Land Rights in Cambodia and the Long Persecution of a Buddhist Monk

During a speech to the United Nations Human Rights Council on October 2, Luon Sovath, a Buddhist monk and human rights activist was repeatedly interrupted by Cambodia’s Permanent Representative in Geneva, An Sokkhoeurn, who questioned the legitimacy of both Sovath’s status as a monk and his claims about land rights in Cambodia. During a meeting of the 45th Regular Session of the Council, Sovath was a guest speaker of the World Organization Against Torture, a Geneva-based NGO.

“We question the status and legitimacy of this representative and of the NGO,” Sokkhoeurn said. “According to the information that the government has sent to me, he is not a real monk, he has been defrocked in Cambodia already.”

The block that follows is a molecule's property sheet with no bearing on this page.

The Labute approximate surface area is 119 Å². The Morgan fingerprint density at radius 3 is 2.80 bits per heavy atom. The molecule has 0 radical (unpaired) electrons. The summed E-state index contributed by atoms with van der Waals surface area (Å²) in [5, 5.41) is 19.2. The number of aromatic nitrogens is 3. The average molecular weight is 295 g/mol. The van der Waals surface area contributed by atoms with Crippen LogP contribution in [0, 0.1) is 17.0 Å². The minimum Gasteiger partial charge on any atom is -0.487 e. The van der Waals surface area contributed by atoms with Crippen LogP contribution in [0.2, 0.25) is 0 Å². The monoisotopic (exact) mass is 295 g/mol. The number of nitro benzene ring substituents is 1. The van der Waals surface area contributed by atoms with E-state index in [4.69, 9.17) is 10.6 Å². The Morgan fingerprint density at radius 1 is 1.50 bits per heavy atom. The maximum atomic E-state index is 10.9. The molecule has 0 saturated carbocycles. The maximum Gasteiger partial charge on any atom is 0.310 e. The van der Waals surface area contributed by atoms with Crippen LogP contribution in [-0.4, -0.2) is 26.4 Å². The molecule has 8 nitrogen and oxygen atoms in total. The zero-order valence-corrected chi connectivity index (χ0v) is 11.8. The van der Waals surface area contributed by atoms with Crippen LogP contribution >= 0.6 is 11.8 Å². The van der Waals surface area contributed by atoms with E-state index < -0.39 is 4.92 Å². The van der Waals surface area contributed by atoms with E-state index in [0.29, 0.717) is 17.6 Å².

Between 2014 and 2016, the Cambodian League for the Promotion and Defense of Human Rights (LICADHO) has documented a meteoric rise in conflicts over land following Cambodia’s 2013 general election. Over 30,000 families were documented as being affected by land conflicts with the state or with private companies. In 2014, almost 50,000 people were involved in land conflicts, three times the number documented in 2013.

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